Spaceflight Insider

Automated flight safety improving space access

SpaceX Falcon 9 touches down at LZ-1 (formerly LC-13) at Cape Canaveral Air Force Station in Florida. Landing took place at 9:47 a.m. EST (14:47 GMT).Cape Canaveral Air Force Station's Landing Zone 1. The Eastern Range is working to automate flight safety systems in order to handle the growing demand for space access.

SpaceX’s Falcon 9 touches down at 9:47 a.m. EST (14:47 GMT) Feb. 19, 2017, at Cape Canaveral Air Force Station’s Landing Zone 1. With more rocket launches, and now rocket landings, the Eastern Range is working to automate flight safety systems in order to handle the growing demand for space access. Photo Credit: Mike Deep / SpaceFlight Insider

CAPE CANAVERAL, Fla. — After supporting over 3,500 launches in the past 70 years, Cape Canaveral Air Force Station (CCAFS) faces a busy 2017. With a scheduled flight manifest of some 30 launches, the Eastern Range is changing the way it handles flight safety to satisfy a wider array of customers.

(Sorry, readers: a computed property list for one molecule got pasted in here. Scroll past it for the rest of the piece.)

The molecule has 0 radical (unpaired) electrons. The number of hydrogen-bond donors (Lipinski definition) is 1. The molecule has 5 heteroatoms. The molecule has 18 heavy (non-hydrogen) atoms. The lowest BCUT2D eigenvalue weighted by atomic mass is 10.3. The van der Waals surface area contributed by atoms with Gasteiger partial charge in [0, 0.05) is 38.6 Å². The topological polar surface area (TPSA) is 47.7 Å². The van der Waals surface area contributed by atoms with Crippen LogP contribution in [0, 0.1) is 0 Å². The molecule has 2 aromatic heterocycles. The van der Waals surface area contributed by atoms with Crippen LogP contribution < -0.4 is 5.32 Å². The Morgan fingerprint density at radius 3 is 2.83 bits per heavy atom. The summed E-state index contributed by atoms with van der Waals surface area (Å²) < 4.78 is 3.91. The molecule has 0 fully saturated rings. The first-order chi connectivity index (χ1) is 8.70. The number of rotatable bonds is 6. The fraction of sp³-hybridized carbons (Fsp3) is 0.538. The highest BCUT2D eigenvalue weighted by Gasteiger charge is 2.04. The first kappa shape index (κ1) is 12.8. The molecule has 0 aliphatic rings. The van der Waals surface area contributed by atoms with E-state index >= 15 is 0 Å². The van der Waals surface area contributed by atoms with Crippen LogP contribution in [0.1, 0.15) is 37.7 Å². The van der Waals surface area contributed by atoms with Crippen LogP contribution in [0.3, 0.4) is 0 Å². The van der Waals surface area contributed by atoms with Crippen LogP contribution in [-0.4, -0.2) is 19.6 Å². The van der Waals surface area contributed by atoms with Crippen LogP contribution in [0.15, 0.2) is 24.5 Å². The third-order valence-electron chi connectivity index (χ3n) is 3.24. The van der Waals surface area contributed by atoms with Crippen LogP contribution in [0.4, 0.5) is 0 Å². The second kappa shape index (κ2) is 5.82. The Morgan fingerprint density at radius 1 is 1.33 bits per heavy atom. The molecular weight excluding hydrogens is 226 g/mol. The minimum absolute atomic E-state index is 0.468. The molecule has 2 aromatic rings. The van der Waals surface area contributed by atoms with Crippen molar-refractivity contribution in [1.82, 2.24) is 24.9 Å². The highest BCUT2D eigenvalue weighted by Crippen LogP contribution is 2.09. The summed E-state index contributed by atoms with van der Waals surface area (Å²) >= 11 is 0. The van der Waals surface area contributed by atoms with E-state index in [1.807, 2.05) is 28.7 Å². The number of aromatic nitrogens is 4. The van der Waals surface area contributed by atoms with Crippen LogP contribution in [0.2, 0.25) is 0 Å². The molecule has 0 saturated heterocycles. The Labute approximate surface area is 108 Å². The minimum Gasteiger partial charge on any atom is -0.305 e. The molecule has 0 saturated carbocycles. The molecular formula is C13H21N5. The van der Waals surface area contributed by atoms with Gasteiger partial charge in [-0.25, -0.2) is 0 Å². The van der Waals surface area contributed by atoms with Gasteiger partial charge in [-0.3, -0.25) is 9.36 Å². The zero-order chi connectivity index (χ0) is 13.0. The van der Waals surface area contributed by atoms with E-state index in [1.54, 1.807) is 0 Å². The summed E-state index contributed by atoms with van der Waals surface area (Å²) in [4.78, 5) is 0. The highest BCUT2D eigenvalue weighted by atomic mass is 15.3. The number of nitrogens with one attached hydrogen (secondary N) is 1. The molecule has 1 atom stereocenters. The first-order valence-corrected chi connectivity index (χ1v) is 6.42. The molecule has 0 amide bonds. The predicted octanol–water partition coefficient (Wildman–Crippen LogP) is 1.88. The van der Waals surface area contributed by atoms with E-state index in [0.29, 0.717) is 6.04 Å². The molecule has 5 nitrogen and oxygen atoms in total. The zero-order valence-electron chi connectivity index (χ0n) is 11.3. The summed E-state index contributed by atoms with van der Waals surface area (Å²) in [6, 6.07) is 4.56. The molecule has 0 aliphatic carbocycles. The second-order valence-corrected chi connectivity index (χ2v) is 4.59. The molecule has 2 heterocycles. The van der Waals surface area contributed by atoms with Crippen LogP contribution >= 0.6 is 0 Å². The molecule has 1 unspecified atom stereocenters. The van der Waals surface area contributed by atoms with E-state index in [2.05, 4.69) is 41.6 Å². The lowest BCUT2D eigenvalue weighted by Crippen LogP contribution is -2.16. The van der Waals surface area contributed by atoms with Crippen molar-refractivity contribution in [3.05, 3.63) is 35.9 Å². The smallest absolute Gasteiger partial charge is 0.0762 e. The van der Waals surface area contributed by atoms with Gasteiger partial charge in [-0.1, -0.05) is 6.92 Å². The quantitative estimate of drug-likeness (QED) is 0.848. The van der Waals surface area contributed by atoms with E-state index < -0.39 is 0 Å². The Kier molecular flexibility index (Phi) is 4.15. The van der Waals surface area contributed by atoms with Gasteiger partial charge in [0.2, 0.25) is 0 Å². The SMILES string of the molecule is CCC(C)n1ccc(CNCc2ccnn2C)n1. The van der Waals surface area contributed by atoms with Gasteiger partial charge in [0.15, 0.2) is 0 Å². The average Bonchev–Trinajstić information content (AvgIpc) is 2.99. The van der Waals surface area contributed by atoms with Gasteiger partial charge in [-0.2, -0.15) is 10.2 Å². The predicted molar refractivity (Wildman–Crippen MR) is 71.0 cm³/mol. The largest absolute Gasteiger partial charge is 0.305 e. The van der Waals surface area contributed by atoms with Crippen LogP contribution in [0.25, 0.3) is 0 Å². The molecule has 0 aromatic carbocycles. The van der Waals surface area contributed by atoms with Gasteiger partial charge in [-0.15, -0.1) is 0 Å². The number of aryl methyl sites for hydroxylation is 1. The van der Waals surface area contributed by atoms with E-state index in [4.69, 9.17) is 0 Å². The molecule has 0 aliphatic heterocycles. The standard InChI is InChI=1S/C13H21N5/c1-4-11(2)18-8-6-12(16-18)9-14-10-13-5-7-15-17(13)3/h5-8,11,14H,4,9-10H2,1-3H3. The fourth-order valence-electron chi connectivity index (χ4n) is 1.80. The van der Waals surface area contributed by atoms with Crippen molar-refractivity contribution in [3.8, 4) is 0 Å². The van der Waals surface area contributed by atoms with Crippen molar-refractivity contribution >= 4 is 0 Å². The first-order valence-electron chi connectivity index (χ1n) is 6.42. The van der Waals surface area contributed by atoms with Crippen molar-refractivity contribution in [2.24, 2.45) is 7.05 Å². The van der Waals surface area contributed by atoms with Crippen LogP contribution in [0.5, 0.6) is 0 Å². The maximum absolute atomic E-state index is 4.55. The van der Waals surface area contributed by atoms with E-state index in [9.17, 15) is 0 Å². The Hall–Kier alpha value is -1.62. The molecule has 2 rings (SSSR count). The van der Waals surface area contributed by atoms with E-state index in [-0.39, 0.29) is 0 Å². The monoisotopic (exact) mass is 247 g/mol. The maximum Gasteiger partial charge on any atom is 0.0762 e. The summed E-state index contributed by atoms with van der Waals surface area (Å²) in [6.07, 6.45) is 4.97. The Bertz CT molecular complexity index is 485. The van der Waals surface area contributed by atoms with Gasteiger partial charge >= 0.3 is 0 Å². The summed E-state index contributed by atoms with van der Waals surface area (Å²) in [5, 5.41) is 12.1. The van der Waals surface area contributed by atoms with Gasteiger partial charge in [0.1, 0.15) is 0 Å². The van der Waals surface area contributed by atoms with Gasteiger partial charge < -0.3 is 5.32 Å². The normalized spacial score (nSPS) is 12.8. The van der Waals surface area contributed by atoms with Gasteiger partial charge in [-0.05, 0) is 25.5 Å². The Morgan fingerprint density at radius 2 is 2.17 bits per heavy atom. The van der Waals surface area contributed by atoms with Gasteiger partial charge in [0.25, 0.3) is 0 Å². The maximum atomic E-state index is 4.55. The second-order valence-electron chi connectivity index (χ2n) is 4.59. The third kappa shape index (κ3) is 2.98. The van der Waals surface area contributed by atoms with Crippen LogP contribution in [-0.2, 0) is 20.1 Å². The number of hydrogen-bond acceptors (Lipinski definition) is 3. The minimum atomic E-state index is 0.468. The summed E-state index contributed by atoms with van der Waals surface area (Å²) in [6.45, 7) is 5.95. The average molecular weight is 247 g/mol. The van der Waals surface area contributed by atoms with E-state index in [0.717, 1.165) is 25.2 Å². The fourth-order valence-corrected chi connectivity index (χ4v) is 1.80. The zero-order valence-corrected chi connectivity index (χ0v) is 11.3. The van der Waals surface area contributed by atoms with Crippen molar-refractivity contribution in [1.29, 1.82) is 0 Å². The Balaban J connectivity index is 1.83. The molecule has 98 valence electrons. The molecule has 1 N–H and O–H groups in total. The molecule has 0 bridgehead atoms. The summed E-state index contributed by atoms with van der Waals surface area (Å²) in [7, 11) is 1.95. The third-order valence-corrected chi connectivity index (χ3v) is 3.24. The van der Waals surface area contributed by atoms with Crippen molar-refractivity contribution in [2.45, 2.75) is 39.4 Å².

On-board self-destruct in operation


Every rocket launched has a feature on board that can command the vehicle to self-destruct: a flight termination system. Until 2017, however, the actual command to destroy a rocket came manually from the Range Safety Officer on the ground.

SpaceX's CRS-10 Falcon 9 rocket and Dragon spacecraft lift off from historic Launch Complex 39A at NASA's Kennedy Space Center in Florida. Liftoff occurred at 9:38 a.m. EST (14:38 GMT). Photo Credit: Mike Deep / SpaceFlight Insider

SpaceX’s CRS-10 Falcon 9 rocket and Dragon spacecraft lift off from historic Launch Complex 39A at NASA’s Kennedy Space Center in Florida. Liftoff occurred at 9:38 a.m. EST (14:38 GMT). Photo Credit: Mike Deep / SpaceFlight Insider